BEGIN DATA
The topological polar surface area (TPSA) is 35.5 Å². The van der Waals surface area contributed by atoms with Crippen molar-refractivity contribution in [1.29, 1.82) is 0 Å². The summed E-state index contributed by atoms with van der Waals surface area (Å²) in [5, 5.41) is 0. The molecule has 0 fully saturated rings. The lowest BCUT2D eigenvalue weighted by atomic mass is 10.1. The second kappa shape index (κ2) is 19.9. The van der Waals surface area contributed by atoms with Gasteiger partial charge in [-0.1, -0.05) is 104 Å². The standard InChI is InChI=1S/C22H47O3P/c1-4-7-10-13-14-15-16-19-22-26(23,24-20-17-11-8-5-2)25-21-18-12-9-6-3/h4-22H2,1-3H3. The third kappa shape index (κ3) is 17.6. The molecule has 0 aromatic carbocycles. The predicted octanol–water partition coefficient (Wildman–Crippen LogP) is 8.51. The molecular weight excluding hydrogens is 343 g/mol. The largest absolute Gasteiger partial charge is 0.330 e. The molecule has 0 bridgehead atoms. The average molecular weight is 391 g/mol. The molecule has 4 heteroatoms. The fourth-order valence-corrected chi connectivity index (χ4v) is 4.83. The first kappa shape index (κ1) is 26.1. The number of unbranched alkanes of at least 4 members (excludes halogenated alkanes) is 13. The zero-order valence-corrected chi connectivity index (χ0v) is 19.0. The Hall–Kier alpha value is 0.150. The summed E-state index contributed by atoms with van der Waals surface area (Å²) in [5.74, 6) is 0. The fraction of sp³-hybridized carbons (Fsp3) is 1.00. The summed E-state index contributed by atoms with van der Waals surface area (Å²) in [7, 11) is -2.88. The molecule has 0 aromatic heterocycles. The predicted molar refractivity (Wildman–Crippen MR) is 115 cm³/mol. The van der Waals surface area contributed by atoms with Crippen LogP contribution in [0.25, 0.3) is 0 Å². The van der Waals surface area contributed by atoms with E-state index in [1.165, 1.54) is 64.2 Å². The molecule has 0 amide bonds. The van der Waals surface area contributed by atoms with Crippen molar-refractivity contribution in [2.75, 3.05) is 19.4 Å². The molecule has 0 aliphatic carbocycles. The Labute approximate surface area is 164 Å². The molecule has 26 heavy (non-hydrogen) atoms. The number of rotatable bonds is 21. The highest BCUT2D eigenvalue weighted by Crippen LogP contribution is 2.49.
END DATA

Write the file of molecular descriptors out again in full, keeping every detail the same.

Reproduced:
The topological polar surface area (TPSA) is 35.5 Å². The van der Waals surface area contributed by atoms with Crippen molar-refractivity contribution in [1.29, 1.82) is 0 Å². The summed E-state index contributed by atoms with van der Waals surface area (Å²) in [5, 5.41) is 0. The molecule has 0 fully saturated rings. The lowest BCUT2D eigenvalue weighted by atomic mass is 10.1. The second kappa shape index (κ2) is 19.9. The van der Waals surface area contributed by atoms with Gasteiger partial charge in [-0.1, -0.05) is 104 Å². The standard InChI is InChI=1S/C22H47O3P/c1-4-7-10-13-14-15-16-19-22-26(23,24-20-17-11-8-5-2)25-21-18-12-9-6-3/h4-22H2,1-3H3. The third kappa shape index (κ3) is 17.6. The molecule has 0 aromatic carbocycles. The predicted octanol–water partition coefficient (Wildman–Crippen LogP) is 8.51. The molecular weight excluding hydrogens is 343 g/mol. The largest absolute Gasteiger partial charge is 0.330 e. The molecule has 0 bridgehead atoms. The average molecular weight is 391 g/mol. The molecule has 4 heteroatoms. The fourth-order valence-corrected chi connectivity index (χ4v) is 4.83. The first kappa shape index (κ1) is 26.1. The number of unbranched alkanes of at least 4 members (excludes halogenated alkanes) is 13. The zero-order valence-corrected chi connectivity index (χ0v) is 19.0. The Hall–Kier alpha value is 0.150. The summed E-state index contributed by atoms with van der Waals surface area (Å²) in [5.74, 6) is 0. The fraction of sp³-hybridized carbons (Fsp3) is 1.00. The summed E-state index contributed by atoms with van der Waals surface area (Å²) in [7, 11) is -2.88. The molecule has 0 aromatic heterocycles. The predicted molar refractivity (Wildman–Crippen MR) is 115 cm³/mol. The van der Waals surface area contributed by atoms with Crippen LogP contribution in [0.25, 0.3) is 0 Å². The van der Waals surface area contributed by atoms with E-state index in [1.165, 1.54) is 64.2 Å². The molecule has 0 amide bonds. The van der Waals surface area contributed by atoms with Crippen molar-refractivity contribution in [2.75, 3.05) is 19.4 Å². The molecule has 0 aliphatic carbocycles. The Labute approximate surface area is 164 Å². The molecule has 26 heavy (non-hydrogen) atoms. The number of rotatable bonds is 21. The highest BCUT2D eigenvalue weighted by Crippen LogP contribution is 2.49.